The Witches (1966)

Article 2922 by Dave Sindelar
Viewing Date: 5-8-2009
Posting Date: 8-13-2009
Directed by Cyril Frankel
Featuring Joan Fontaine, Kay Walsh, Alec McCowen
Country: UK

A schoolteacher, haunted by memories of an attack by voodoo worshipers in Africa, ends up taking a job in a small English town. However, she discovers that the town has a mysterious secret and that witchcraft may be at work.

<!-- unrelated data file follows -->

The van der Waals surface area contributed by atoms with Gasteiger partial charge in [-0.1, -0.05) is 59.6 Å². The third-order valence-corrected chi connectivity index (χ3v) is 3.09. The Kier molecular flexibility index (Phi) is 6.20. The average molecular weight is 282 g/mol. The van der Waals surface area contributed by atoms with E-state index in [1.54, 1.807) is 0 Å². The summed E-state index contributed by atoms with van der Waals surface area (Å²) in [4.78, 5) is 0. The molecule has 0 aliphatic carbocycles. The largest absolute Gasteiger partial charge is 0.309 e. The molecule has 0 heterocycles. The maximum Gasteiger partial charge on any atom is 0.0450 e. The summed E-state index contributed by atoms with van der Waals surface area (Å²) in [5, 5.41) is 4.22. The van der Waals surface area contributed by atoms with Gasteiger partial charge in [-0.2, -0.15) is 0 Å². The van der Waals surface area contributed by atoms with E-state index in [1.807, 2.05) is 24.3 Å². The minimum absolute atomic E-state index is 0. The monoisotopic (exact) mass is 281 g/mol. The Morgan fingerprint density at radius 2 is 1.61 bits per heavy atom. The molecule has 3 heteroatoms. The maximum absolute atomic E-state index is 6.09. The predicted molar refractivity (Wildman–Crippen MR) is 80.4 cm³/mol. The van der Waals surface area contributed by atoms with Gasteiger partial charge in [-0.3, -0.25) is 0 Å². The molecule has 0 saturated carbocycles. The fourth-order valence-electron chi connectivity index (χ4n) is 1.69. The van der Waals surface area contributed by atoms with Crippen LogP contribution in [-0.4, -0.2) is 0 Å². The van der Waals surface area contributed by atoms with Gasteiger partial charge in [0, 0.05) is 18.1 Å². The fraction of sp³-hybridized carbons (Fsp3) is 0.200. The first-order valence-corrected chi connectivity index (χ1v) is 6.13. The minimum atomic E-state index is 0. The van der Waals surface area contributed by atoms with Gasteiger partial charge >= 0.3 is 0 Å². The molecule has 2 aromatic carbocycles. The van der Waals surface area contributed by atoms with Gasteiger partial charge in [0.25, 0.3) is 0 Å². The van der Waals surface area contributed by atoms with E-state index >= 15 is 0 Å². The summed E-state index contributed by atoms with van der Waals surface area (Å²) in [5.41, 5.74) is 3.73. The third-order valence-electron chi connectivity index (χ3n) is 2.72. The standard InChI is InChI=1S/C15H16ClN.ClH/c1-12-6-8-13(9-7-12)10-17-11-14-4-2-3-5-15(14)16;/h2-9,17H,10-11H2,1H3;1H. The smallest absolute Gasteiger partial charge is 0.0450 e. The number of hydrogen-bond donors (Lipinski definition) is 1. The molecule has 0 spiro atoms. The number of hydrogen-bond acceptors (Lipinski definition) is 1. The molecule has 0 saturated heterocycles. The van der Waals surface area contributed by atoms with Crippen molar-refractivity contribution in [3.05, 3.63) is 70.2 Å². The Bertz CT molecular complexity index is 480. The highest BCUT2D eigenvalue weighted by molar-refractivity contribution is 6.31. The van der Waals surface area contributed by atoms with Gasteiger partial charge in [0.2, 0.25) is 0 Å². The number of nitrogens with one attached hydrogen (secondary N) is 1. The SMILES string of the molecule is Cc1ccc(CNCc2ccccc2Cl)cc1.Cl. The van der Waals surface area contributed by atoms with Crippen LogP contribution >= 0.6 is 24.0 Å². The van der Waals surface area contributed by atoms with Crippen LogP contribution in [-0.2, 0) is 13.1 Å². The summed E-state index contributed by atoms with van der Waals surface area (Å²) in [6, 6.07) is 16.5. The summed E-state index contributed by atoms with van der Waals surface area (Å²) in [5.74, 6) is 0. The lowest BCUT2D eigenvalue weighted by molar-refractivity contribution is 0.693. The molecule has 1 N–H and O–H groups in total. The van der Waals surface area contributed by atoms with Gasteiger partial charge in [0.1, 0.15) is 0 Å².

According to IMDB, it was Joan Fontaine who acquired the rights of the Norah Lofts novel and brought it to Hammer for production; its commercial failure prompted her retirement from acting. It’s an odd, but often interesting movie; it reminds me on occasion of THE WICKER MAN, I WALKED WITH A ZOMBIE, and any of several movies where an unbalanced woman is terrorized, though it really remains its own movie. It’s graced by a script from Nigel Kneale, and this helps somewhat. Most of the movie is quite talky, but the talk is interesting enough, and certain other scenes (like the one where Fontaine’s character finds herself caught in a sheep stampede that destroys evidence of foul play in the death of a local man) are very striking. Still, you won’t be surprised by the identity of the head witch, and when we hit the witches’ ritual at the end of the movie, it stumbles badly. Though I admire that the movie tries to do something different with the idea of the meeting of a coven, the spastic dancing by the worshipers is more comic than horrific; it looks like something out of a really bad avant-garde musical. Ultimately, it’s one of those movies that works better when it’s mining its sense of mystery and dread, but loses its way when it shows its hand.


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